Benjamin Franklin said “Nothing can be said for certain, except death and taxes.” With tax season fast approaching, and all the frustration that comes with that, death seems like the more pleasant of the two. The tax form makes every step seem intimidating, and the instructions, which are designed to help, only make things harder.
Take for example, the Earned Income Tax Credit. Many taxpayers have a hard time figuring out if their even eligible for it. And the form, with its steps and sub-steps and worksheets divided into parts, doesn’t make anything look easier.
This tax credit is designed to help working class families make ends meet. As the instructions explain, his excludes people who make more than $3,200 in investment income. It also excludes nonresident aliens, people who don’t have a valid Social Security number that allows them to work in the US. It excludes people who are marked down as someone else’s qualifying child. Furthermore, it excludes people who earned enough foreign income to file a 2555 or 2555EZ.
People who work legally in the United States, and only in the United States, who don’t get more than $3,200 in investment income, need to figure out two things to determine if they’re eligible: their adjusted gross income, and how many qualifying children they have.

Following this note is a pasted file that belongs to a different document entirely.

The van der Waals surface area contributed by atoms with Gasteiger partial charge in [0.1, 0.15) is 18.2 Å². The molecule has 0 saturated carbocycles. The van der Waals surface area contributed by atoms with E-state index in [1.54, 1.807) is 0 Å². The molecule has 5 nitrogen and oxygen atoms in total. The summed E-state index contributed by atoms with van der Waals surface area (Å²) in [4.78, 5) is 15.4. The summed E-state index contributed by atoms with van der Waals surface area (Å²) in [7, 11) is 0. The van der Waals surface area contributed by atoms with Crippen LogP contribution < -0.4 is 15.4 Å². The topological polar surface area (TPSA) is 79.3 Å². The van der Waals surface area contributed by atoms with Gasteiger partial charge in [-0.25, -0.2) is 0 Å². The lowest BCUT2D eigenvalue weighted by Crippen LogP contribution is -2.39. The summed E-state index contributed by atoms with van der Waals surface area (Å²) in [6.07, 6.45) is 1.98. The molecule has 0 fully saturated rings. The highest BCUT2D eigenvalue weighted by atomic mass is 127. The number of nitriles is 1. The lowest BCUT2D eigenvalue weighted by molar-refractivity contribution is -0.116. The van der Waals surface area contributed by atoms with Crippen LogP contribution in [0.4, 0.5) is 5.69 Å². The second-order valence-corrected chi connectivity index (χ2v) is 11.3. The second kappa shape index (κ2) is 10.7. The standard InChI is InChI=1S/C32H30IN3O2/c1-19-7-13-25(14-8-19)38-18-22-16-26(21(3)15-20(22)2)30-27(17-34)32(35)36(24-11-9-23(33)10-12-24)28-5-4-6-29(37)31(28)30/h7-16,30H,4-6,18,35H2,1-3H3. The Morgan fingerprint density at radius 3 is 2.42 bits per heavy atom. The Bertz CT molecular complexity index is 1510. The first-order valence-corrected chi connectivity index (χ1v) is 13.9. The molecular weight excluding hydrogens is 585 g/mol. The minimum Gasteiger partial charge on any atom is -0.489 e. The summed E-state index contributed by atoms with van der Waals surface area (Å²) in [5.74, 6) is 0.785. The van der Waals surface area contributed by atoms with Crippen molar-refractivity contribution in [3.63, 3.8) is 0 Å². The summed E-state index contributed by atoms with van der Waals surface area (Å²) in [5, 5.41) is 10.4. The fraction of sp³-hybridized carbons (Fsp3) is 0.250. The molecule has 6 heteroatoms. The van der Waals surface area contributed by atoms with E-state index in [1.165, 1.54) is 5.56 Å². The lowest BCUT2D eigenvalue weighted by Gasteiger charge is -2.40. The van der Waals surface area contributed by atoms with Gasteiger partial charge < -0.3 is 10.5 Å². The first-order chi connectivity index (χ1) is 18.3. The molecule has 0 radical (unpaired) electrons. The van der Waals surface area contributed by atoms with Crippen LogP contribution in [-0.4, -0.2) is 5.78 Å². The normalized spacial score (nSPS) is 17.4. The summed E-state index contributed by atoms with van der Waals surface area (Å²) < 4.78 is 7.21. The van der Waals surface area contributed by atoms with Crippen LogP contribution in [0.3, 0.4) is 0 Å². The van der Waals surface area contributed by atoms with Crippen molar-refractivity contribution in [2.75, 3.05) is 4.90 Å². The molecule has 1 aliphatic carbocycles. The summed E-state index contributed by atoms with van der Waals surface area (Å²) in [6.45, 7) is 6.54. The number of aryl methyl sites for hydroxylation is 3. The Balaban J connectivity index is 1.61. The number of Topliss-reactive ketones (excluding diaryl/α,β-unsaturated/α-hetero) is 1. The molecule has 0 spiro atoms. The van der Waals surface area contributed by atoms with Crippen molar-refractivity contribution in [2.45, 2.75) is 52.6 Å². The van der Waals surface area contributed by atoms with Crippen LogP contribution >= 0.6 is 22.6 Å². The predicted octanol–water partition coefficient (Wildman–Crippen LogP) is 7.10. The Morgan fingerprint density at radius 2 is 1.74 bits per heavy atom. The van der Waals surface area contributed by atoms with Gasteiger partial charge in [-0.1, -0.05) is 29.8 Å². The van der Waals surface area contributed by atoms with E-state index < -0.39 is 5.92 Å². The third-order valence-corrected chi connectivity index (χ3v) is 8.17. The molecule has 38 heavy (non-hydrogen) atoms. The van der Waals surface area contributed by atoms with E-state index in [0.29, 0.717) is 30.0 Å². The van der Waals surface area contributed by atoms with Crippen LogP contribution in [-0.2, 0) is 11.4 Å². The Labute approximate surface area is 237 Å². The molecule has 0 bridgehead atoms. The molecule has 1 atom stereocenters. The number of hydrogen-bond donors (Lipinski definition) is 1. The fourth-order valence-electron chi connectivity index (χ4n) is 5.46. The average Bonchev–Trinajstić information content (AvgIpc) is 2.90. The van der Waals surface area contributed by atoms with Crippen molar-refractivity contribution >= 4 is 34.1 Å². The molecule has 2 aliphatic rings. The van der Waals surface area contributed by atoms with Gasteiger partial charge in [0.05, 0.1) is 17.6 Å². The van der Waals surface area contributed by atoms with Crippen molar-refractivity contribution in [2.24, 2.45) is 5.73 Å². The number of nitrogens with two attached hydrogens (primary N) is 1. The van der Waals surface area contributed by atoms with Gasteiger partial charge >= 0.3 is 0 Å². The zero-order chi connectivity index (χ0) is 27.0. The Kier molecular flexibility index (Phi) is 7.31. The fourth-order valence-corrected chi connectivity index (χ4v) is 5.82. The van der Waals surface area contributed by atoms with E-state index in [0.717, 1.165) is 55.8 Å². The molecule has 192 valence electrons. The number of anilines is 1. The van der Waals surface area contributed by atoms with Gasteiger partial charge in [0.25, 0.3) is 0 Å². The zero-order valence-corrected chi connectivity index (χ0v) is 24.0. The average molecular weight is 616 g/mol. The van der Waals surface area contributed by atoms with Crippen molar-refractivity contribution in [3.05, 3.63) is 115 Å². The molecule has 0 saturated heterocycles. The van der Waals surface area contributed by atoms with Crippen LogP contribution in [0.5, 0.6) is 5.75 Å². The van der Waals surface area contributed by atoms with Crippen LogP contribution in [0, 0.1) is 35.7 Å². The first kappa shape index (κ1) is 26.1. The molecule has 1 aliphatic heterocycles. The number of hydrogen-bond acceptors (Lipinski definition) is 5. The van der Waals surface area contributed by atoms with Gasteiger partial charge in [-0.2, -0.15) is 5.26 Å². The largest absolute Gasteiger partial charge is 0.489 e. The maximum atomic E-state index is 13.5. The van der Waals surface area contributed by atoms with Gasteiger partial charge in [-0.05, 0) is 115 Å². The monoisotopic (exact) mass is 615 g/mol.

According to the IRS website, Adjusted gross income is your total income, minus adjustments. It can be found on line 38 of the 1040, line 21 of the 1040A, and line 4 of the 1040EZ.
The instructions list many types of people that can be considered “qualifying children.” Children under 19 and younger than the taxpayer might qualify. Children under 24 who are enrolled in school and also younger than the taxpayer also might qualify. And someone who is permanently disabled could also be a qualifying child.
However, all qualifying children must meet certain criteria. They must be in the United States legally, with a valid social security number. They cannot be filing a joint return with someone else. They must have lived with you for more than half of 2012. And they must be the taxpayer’s son, daughter, stepchild, foster child, brother, sister, stepbrother, stepsister, half-brother, half-sister, or a descendant of any of those.
Taxpayers who have no qualifying children must have an adjusted gross income of less than $13,980, or less than $19,190 if they are married and filing jointly. They must be between the ages of 25 and 64 (including both 25 and 64.) They must also live in the United States for half of 2012, or have been serving in the military and living outside the US for that reason. And if someone else can claim the taxpayer as a dependent, then that taxpayer does not get the Earned Income Tax Credit.
Taxpayers with one qualifying child must have earned less than $36,920, or less than $42,130 if they are married and filing jointly. Taxpayers with two qualifying children must have earned less than $41,952, or less than $47,162 if they are married and filing jointly. And taxpayers with three or more qualifying children must have earned less than $45,060, or less than $50,270 if they are married and filing jointly.
To the people who meet those requirements, congratulations! You are eligible for the Earned Income Tax Credit.